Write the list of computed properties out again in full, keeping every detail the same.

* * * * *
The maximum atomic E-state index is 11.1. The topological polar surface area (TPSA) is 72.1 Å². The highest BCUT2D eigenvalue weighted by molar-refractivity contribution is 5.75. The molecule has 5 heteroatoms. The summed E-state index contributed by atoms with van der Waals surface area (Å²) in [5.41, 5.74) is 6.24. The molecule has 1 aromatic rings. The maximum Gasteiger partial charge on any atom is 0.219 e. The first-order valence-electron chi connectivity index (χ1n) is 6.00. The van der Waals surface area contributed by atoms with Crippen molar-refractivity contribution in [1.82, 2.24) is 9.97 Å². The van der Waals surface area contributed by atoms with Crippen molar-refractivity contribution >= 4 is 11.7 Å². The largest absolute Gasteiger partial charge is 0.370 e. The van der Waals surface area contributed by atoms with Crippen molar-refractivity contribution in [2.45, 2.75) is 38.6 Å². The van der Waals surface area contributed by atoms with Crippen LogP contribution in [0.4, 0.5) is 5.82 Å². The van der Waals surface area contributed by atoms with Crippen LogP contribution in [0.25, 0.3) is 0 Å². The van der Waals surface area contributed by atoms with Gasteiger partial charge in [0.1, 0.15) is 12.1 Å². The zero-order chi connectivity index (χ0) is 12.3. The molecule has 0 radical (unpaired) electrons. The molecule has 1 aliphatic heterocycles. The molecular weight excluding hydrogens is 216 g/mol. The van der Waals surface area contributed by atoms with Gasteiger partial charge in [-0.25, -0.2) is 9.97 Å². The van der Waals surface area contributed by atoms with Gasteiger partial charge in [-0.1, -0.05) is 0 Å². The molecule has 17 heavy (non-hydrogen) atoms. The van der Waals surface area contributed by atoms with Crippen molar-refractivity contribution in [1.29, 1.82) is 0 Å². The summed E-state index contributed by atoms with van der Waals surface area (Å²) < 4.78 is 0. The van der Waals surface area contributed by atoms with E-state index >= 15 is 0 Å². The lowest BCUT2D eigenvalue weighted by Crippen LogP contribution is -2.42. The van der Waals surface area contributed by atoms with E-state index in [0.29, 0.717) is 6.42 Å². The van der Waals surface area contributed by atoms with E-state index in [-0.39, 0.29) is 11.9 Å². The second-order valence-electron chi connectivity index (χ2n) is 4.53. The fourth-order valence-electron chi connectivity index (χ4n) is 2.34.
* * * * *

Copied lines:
The maximum atomic E-state index is 11.1. The topological polar surface area (TPSA) is 72.1 Å². The highest BCUT2D eigenvalue weighted by molar-refractivity contribution is 5.75. The molecule has 5 heteroatoms. The summed E-state index contributed by atoms with van der Waals surface area (Å²) in [5.41, 5.74) is 6.24. The molecule has 1 aromatic rings. The maximum Gasteiger partial charge on any atom is 0.219 e. The first-order valence-electron chi connectivity index (χ1n) is 6.00. The van der Waals surface area contributed by atoms with Crippen molar-refractivity contribution in [1.82, 2.24) is 9.97 Å². The van der Waals surface area contributed by atoms with Crippen molar-refractivity contribution >= 4 is 11.7 Å². The largest absolute Gasteiger partial charge is 0.370 e. The van der Waals surface area contributed by atoms with Crippen molar-refractivity contribution in [2.45, 2.75) is 38.6 Å². The van der Waals surface area contributed by atoms with Crippen LogP contribution in [0.4, 0.5) is 5.82 Å². The van der Waals surface area contributed by atoms with Crippen LogP contribution in [0.25, 0.3) is 0 Å². The van der Waals surface area contributed by atoms with Gasteiger partial charge in [0.1, 0.15) is 12.1 Å². The zero-order chi connectivity index (χ0) is 12.3. The molecule has 0 radical (unpaired) electrons. The molecule has 1 aliphatic heterocycles. The molecular weight excluding hydrogens is 216 g/mol. The van der Waals surface area contributed by atoms with Gasteiger partial charge in [-0.25, -0.2) is 9.97 Å². The van der Waals surface area contributed by atoms with Gasteiger partial charge in [-0.1, -0.05) is 0 Å². The molecule has 17 heavy (non-hydrogen) atoms. The van der Waals surface area contributed by atoms with Crippen molar-refractivity contribution in [1.29, 1.82) is 0 Å². The summed E-state index contributed by atoms with van der Waals surface area (Å²) < 4.78 is 0. The van der Waals surface area contributed by atoms with E-state index >= 15 is 0 Å². The lowest BCUT2D eigenvalue weighted by Crippen LogP contribution is -2.42. The van der Waals surface area contributed by atoms with E-state index in [0.29, 0.717) is 6.42 Å². The van der Waals surface area contributed by atoms with E-state index in [-0.39, 0.29) is 11.9 Å². The second-order valence-electron chi connectivity index (χ2n) is 4.53. The fourth-order valence-electron chi connectivity index (χ4n) is 2.34.